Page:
WASHINGTON - Arizona wildlife groups launched a campaign Monday to block what they fear is a Trump administration effort to reopen 1 million acres around the Grand Canyon to uranium mining, saying the environmental risks are too great. The campaign by Trout Unlimited and the Arizona Wildlife Federation includes billboards along interstate highways in the Phoenix area that call on Interior Secretary Ryan Zinke to "save the Grand Canyon from uranium mining." "The crux of the issue boils down to risk versus reward, and the risk is just too great," said Scott Garlid, conservation director for the Arizona Wildlife Federation. "And the reward is very, very small. "We hope ultimately that they (the federal government) will decide to keep the withdrawal in place. That's what we're really after," Garlid said. Mining in Grand Canyon National Park is already prohibited, but in 2012 the Interior secretary at the time, Ken Salazar, imposed a 20-year moratorium - a "withdrawal" - on mining on 1 million acres of federal land around the park. But advocates fear that the Trump administration is moving toward reopening the area to mining, pointing to a finding earlier this year by the U.S. Geological Survey that uranium is one of 35 minerals of critical importance to U.S. economic and national security. That followed President Donald Trump's executive order in December directing agencies to identify minerals that have "an essential function" in products important to "our economy or our national security," and to reduce the nation's vulnerability to disruptions in their supply. The agencies were to report on ways to increase U.S. reliance on and recycling of those minerals, but also on ways to expand exploration and streamline permitting and review processes for mines. One advocate said mining would have "very little" environmental impact, and he welcomed the possibility that Salazar's moratorium could be rolled back. Greg Yount, the manager and owner of the Northern Arizona Uranium Project, said uranium moves naturally through the environment and that those who claim mining will lead to pollution are being "extremely alarmist" and disingenuous. "When the environmentalists say, 'Oh well, this mining can pollute the Grand Canyon,' ... it's like they totally ignore that this is a natural process that's already happening at a scale that dwarfs what mining would do," Yount said. He said uranium mining is a very directed process. Unlike fracking for oil and gas in Appalachia, he said, the uranium mines around the Grand Canyon drill straight down as opposed to down and out. "Exploration that would happen out there is very targeted," Yount said, of the impact sportsmen might see. "In any given season, there might be a few rigs drilling out there, but it shouldn't really affect their hunting." But environmentalists are not as convinced of the safety of uranium mining as Yount, noting that one reason for the moratorium was to further study the "fractured geology" of the lands around the Grand Canyon. "A lot of this (effects of uranium mining) are unknown," said Brad Powell, Southwest director for Trout Unlimited. "We needed better science, which was supposed to be done in these 20 years.... We're not asking for anything new." And opponents say uranium mining doesn't have a great track record in the region. Powell said past uranium mining in northern Arizona has had a devastating impact on the region, including fish and wildlife pollution and elevated levels of radiation in the area, which has led to water contamination and health issues, particularly on the Navajo Nation. "It's high risk with little benefits," Powell said. "People come from across the world to see the Grand Canyon, not a uranium mine." Read more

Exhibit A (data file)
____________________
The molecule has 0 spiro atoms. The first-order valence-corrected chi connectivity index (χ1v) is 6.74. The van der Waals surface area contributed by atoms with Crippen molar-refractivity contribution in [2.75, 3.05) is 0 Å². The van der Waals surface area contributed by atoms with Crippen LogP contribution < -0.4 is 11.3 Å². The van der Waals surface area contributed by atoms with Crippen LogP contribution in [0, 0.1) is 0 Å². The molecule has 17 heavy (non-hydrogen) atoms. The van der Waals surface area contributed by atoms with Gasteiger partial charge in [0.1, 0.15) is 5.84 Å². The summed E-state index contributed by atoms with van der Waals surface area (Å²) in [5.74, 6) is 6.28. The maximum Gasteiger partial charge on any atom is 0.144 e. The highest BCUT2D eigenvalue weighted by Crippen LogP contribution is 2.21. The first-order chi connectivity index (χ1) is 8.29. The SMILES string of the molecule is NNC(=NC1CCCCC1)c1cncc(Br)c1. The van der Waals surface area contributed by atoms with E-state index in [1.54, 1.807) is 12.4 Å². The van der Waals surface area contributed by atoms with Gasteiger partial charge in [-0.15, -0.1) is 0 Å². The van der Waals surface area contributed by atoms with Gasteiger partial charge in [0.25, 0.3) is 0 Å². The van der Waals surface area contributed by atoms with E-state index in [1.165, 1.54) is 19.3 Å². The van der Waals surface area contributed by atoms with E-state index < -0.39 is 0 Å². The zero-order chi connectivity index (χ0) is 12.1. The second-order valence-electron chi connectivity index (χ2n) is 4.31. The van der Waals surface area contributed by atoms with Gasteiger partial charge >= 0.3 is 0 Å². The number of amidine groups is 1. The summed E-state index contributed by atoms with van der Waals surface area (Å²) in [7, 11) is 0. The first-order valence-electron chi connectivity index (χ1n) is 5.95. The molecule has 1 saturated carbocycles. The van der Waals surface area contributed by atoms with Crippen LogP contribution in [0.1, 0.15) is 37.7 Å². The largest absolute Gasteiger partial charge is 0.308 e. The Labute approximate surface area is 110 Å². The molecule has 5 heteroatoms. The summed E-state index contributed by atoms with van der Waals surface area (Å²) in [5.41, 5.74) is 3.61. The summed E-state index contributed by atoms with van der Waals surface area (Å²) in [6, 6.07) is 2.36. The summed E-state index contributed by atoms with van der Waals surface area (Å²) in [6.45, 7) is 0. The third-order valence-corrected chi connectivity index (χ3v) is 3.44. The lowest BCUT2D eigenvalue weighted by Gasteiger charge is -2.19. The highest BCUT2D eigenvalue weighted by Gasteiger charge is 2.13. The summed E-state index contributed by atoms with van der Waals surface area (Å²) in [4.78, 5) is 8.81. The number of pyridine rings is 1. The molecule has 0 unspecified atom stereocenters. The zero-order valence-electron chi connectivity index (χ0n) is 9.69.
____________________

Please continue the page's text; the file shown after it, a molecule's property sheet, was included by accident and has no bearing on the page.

Colorado River reservoirs expected to be less than half full by Sept. 30

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Luke Runyon

Monday, June 18, 2018

Colorado River reservoirs expected to be less than half full by Sept. 30